And besides, as he’d found out the hard way, no sane woman would want anything to do with Tate Calloway once she realized that he came as a package deal. Him and six younger siblings. Loud, noisy, demanding, younger siblings. Also included in the package was his eighteen-year-old sister Megan, moody and riding a tsunami of hormones, flitting between their house and the local community college and driving all the local boys crazy with her newly blossomed figure.
“Hey, jerk,” Megan said, trotting after the swarm of siblings.
“Hey, nuisance.” Tate gave her the critical once-over. “That’s an awful lot of makeup you’re wearing, and isn’t that neckline a little low?”
“I refuse to be oppressed by the Man,” Megan said, hands on her hips. “Especially when that man is you.”
“What a pity that I’m also the man who pays the bills, who is the Alpha of your pack, and who has been smitten with the mighty curse of being responsible for your welfare. When we get to the job site, you will change your shirt.”
Megan’s voice rose several octaves. “Why? There’s nothing wrong with—”
A man strode by, looked her up and down, and let out an appreciative whistle. Tate swung around, and his face went hairy, fangs descending as he let out a snarl. His face extended fully, snout shooting out, ears pointy and tufted with bristling gray fur. The man went pale and scurried off into the crowd, hanging his head in submission. He was a coyote shifter, by the scent of him; he wouldn’t stand a chance against a wolf.
Tate turned back to Megan, who was rolling her eyes in disgust. “I am a wolf, Tate. I am fully capable of defending myself. By the way, can I borrow your Bible? The one that you had autographed by Moses?”
“Har har, I get it. I’m old. Hey! That’s my soda!” he yelled as his ten-year-old sister, Schuyler, grabbed his cola and ran off.
“Where’s my soda? I want a soda,” eight-year-old Ashley pouted.
“So-da! So-da!” the six-year-old twins, Robin and Richard, started chanting, joined in by four-year-old Felix.
Tate shot Kyle a glance that was both amused and resigned. “You were asking about a woman?” he said, and then glanced at the rowdy group of children jostling for his attention. “As if.”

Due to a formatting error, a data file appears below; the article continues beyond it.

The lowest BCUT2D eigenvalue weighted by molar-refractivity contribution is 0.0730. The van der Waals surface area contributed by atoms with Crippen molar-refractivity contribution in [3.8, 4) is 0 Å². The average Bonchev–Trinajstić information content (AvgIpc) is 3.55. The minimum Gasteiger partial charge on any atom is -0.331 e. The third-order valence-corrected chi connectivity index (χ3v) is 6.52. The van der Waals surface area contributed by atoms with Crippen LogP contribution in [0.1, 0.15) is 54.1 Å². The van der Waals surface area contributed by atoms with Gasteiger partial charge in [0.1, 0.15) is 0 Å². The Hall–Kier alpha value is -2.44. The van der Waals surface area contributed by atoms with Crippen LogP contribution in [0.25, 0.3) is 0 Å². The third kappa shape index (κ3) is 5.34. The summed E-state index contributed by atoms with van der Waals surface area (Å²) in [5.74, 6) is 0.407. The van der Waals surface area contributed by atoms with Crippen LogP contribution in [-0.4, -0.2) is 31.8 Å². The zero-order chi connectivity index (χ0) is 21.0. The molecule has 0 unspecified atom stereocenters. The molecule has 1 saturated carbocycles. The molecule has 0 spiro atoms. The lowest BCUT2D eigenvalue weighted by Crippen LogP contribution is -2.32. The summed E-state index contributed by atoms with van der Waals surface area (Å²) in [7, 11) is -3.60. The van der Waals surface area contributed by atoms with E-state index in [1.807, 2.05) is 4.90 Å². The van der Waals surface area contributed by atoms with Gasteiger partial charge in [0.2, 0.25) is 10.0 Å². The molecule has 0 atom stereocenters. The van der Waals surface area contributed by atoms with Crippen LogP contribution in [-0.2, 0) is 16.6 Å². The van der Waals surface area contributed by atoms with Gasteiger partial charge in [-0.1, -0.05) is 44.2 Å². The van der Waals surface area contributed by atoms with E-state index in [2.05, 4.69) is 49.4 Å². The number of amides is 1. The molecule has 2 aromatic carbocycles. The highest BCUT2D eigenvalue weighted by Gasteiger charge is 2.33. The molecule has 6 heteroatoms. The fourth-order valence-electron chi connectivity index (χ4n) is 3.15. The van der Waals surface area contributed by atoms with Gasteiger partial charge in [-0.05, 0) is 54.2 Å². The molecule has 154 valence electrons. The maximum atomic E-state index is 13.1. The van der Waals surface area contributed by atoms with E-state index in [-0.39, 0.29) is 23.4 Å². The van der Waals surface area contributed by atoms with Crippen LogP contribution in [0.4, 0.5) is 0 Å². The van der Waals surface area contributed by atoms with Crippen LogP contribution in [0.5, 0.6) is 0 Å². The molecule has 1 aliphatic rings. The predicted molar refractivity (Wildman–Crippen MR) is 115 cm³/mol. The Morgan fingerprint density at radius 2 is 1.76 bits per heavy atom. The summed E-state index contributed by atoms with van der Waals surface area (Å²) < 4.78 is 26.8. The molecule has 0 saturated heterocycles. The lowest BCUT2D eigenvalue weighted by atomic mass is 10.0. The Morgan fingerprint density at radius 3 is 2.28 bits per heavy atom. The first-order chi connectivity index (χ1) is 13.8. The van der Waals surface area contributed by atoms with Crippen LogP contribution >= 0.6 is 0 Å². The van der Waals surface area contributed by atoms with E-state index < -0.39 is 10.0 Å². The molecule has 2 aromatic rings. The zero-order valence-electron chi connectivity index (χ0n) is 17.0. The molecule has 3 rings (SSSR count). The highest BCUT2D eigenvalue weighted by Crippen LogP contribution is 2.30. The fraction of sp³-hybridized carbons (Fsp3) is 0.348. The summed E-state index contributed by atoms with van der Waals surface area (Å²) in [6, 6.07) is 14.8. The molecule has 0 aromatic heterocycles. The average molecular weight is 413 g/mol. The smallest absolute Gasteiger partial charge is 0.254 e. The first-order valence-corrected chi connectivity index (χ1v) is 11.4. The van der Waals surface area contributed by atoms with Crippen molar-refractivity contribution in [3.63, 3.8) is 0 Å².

He’d accepted long ago that caring for his family meant that he had no shot at romance—especially with a woman as lush, as ripe, as beautiful as the mysterious bobcat who didn’t want to tell him her real name.
He swept Felix and Robin up into his arms, and Richard somehow scrambled straight up his back and wrapped his arms around Tate’s neck. “That’s okay, I don’t need to breathe or anything,” Tate said. The child ignored him.
“Schuyler says she’s prettier than me. Who’s prettier?” nine-year-old Valerie demanded. “And don’t say we’re equally pretty. You have to pick.”
Right. Like that would happen. “Lying is a sin, so I can only tell the truth. You’re both equally pretty.” Neither Valerie nor Schuyler looked happy with that answer. Valerie stuck her tongue out at Schuyler.
Tate saw a man with an unsteady gait standing at the edge of the crowd, watching. Even from where Tate stood, he could smell the sour reek of alcohol and body odor, so potent that it singed his nostrils. Tate thought he recognized the man as Meyer Schofield, a human who spent a good portion of his time in the county jail’s drunk tank.
Well, he’d better get the kids out of here before Meyer barfed on the sidewalk or urinated on a tree, both of which he’d been known to do when he was sufficiently inebriated.